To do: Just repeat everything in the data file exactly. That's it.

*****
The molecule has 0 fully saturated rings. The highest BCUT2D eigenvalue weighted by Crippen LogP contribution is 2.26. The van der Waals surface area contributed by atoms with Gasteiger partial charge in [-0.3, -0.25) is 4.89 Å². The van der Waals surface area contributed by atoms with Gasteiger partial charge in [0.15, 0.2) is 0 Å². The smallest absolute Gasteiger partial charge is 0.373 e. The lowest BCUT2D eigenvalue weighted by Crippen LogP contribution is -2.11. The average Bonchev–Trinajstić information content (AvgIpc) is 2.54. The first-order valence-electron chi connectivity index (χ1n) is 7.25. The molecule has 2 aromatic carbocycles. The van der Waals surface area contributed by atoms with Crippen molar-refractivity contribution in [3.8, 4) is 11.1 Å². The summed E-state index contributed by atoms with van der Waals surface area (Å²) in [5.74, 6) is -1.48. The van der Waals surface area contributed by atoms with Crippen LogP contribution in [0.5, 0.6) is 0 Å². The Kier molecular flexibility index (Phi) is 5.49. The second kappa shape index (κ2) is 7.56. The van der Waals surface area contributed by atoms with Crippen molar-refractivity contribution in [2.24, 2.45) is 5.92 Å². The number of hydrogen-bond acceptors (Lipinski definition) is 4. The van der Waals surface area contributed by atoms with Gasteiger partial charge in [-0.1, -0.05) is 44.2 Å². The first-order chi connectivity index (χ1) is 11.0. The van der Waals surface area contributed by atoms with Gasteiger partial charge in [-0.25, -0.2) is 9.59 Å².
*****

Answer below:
The molecule has 0 fully saturated rings. The highest BCUT2D eigenvalue weighted by Crippen LogP contribution is 2.26. The van der Waals surface area contributed by atoms with Gasteiger partial charge in [-0.3, -0.25) is 4.89 Å². The van der Waals surface area contributed by atoms with Gasteiger partial charge in [0.15, 0.2) is 0 Å². The smallest absolute Gasteiger partial charge is 0.373 e. The lowest BCUT2D eigenvalue weighted by Crippen LogP contribution is -2.11. The average Bonchev–Trinajstić information content (AvgIpc) is 2.54. The first-order valence-electron chi connectivity index (χ1n) is 7.25. The molecule has 2 aromatic carbocycles. The van der Waals surface area contributed by atoms with Crippen molar-refractivity contribution in [3.8, 4) is 11.1 Å². The summed E-state index contributed by atoms with van der Waals surface area (Å²) in [5.74, 6) is -1.48. The van der Waals surface area contributed by atoms with Crippen LogP contribution in [0.5, 0.6) is 0 Å². The Kier molecular flexibility index (Phi) is 5.49. The second kappa shape index (κ2) is 7.56. The van der Waals surface area contributed by atoms with Crippen molar-refractivity contribution in [2.24, 2.45) is 5.92 Å². The number of hydrogen-bond acceptors (Lipinski definition) is 4. The van der Waals surface area contributed by atoms with Gasteiger partial charge in [-0.1, -0.05) is 44.2 Å². The first-order chi connectivity index (χ1) is 11.0. The van der Waals surface area contributed by atoms with Gasteiger partial charge in [-0.25, -0.2) is 9.59 Å².